Participants worried that seizures could place them in serious danger of injury. They feared that they would “knock [their] head,” “fall to the floor,” or “bite [their] tongue.”19 Several regained consciousness after seizures to find themselves unexpectedly in the hospital and undergoing procedures, which they found “so traumatizing.”19 Some participants dropped out of school due to safety concerns.14 For others, the fear of serious harm reduced over time.38
Fragility of the Brain
Participants were fearfully aware of the involvement of their brain in epilepsy, reminded by day-to-day learning and concentration difficulties, postictal confusion, memory loss, and fears of becoming a “vegetable.”38 Some participants reported that after a seizure they could forget “everything [they’d] done that day,” “everything that [they’re] going to say,” and that “usually it doesn’t come back.”19
Alertness to Mortality
The unpredictable timing, severity, and potentially dangerous locations of where they could have seizures caused some participants to believe that they may suddenly die. Participants were “afraid to die”16 and this was expressed particularly among adolescents who lived alone or had a limited support network. However, some participants indicated that they would prefer to die during a seizure than live a “life ruined by”38 brain damage.
The seizures could result in extreme daytime fatigue and increased sleep requirements. Consistently low energy reduced participation in academic and social activities, something participants found especially frustrating: “I just sit there and I want to fall asleep during every class...it just wears me down.”19 One participant stated that “she had been asleep during all her primary school years.”19
Loss of Privacy: Declarative Disease
Participants resented the embarrassingly exhibitive nature of seizures that put them on public display. Some were frustrated that they were unable to selectively disclose their disease. They “didn’t want to have any more seizures, not at school or at home…afraid someone will find out what happens with [their] illness.”16 In school, participants also believed their “slowness” revealed their disease to their classmates.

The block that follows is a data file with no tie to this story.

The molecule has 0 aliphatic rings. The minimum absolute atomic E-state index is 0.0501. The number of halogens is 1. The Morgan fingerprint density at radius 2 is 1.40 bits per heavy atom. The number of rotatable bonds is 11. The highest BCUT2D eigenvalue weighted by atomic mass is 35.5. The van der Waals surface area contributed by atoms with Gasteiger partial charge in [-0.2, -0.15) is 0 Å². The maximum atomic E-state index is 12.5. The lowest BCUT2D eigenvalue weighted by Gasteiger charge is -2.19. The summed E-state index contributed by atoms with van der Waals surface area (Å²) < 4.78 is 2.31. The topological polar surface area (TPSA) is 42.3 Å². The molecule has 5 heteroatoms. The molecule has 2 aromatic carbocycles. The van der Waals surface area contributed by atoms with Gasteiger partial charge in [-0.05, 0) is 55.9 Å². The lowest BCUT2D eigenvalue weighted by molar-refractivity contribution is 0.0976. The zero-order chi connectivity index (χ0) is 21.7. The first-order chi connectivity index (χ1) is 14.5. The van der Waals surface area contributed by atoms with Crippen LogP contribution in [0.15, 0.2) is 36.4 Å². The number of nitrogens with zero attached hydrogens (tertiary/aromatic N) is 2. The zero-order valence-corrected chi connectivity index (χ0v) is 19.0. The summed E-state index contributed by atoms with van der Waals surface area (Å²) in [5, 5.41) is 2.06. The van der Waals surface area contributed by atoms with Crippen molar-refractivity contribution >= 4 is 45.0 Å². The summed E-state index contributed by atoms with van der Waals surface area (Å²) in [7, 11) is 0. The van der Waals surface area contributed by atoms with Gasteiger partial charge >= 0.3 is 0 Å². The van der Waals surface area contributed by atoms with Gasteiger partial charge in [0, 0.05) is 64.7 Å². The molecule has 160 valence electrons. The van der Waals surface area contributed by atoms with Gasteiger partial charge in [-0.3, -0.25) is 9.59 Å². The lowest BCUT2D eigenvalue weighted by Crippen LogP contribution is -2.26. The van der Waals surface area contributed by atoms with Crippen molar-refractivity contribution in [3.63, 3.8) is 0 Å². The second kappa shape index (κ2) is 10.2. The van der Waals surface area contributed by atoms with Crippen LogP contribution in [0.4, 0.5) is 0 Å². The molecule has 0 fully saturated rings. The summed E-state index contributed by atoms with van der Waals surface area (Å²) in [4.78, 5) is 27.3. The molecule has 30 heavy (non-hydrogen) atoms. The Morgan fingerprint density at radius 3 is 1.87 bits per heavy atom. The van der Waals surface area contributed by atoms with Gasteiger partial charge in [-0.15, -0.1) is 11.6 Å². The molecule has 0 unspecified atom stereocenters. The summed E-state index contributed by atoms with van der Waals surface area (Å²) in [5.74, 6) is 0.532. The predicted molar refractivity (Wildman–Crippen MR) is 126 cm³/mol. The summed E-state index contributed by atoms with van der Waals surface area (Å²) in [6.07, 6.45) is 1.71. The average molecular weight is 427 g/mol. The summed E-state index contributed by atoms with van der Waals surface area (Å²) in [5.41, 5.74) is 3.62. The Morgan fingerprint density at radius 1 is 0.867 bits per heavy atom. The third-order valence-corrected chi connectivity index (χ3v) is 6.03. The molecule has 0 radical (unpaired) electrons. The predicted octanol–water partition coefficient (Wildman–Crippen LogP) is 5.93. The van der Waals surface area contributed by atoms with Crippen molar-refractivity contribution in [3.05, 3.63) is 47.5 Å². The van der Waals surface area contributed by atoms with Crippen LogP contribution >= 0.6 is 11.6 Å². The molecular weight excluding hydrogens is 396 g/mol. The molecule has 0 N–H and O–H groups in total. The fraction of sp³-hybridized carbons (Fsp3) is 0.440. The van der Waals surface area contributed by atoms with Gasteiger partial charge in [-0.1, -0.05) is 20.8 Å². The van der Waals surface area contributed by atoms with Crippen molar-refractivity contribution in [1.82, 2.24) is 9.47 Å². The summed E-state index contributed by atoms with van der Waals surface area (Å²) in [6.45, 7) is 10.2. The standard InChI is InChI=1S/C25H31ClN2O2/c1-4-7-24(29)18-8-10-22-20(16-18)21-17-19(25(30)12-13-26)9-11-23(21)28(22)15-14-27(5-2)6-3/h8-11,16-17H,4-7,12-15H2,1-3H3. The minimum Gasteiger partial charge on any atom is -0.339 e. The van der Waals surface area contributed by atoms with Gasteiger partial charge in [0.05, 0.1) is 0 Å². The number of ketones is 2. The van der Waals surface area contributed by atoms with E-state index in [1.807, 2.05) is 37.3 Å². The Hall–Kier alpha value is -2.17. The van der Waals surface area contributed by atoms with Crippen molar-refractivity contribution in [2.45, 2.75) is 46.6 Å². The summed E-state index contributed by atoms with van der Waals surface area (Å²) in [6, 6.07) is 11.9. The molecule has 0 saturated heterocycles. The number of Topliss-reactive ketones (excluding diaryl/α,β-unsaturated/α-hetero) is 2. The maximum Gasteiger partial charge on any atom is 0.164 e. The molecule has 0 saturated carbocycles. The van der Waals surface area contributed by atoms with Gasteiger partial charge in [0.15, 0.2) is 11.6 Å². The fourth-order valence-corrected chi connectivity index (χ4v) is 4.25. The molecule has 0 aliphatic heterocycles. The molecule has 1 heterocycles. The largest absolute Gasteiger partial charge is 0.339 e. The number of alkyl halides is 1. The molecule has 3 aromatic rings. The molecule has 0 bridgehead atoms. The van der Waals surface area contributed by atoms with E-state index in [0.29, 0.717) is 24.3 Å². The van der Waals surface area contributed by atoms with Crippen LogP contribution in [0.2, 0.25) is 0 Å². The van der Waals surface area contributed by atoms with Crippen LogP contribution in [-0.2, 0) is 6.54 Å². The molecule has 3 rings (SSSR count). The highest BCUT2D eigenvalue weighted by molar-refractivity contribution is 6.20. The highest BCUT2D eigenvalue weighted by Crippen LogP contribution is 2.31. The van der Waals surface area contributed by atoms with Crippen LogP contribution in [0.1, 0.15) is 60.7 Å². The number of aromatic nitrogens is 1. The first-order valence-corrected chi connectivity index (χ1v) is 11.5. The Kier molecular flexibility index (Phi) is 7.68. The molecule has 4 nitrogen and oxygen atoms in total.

Humiliating Involuntary Action
The complete loss of motor control during seizures was described by participants as “disgraceful,”18 especially if they knew others had seen them. They were “self-conscious”29,34 of “wetting [themselves]... in public,”39 “throwing things around,”18 and “saying strange things.”18 Due to sudden mood changes, some felt they became irrepressibly aggressive, and afterward felt ashamed.
Unwanted Special Attention
Some wanted privacy and felt that others’ incessant “worrying,” “overprotectiveness,”29 or questioning about their seizures, medications, and absenteeism was tiresome and intrusive. Perceived parental overprotection in the form of constant monitoring also made participants feel misunderstood. They resented having people “crowd”34 and fret over them during schoolground seizures. Some were “annoyed”34 when teachers restricted their physical activity (eg, gymnastics or school trips) or imposed special rules such as sitting at the front of class. Others felt they were teased because they were in a special education program.
Social Embarrassment of Medicine Taking
Some participants were required to take medications at school or during social gatherings such as sleepovers. They were embarrassed when asked “how many [tablets they] had to take”34 and became “mad”32 when others teased or interrogated them about their treatment: “I am on the ketogenic diet and kids keep asking me ‘What is that you are eating? Why do you gotta take a syringe, is that a shot?’”32
Inescapable Inferiority and Discrimination: Vulnerability to Prejudice
Participants believed that others viewed people with epilepsy as contagious, “dangerous” or “weirdos,” and as having a “mental illness.”11 They reported prejudice, exclusion, and bullying from friends, neighbors, and employers. Some avoided using the “epilepsy word”11 at job interviews because they would “fail to get the job,”45 or even among their “good friends”16 because it “repels people.”11 Many younger participants experienced “shame,”11 isolation, and grief daily. Several withdrew socially and wanted to leave their current school, move house, or take their life.
Consciousness of Abnormality
Some older participants defined themselves by their disease, feeling “less of a person” and “unable to do anything.”20 As sexual intercourse could trigger seizures and epilepsy could be inheritable, they worried about being unable to find a partner or begin a family. Female participants expressed concerns about fertility, fetus malformation, breastfeeding while on antiepileptic drugs, and dropping their baby during myoclonic jerks. Older participants felt their lives disrupted by the loss of meaningful roles and having to depend more on their family and friends compared with others. Participants thus were in constant pursuit of an idealized “normal self,” which they believed would be achieved at remission.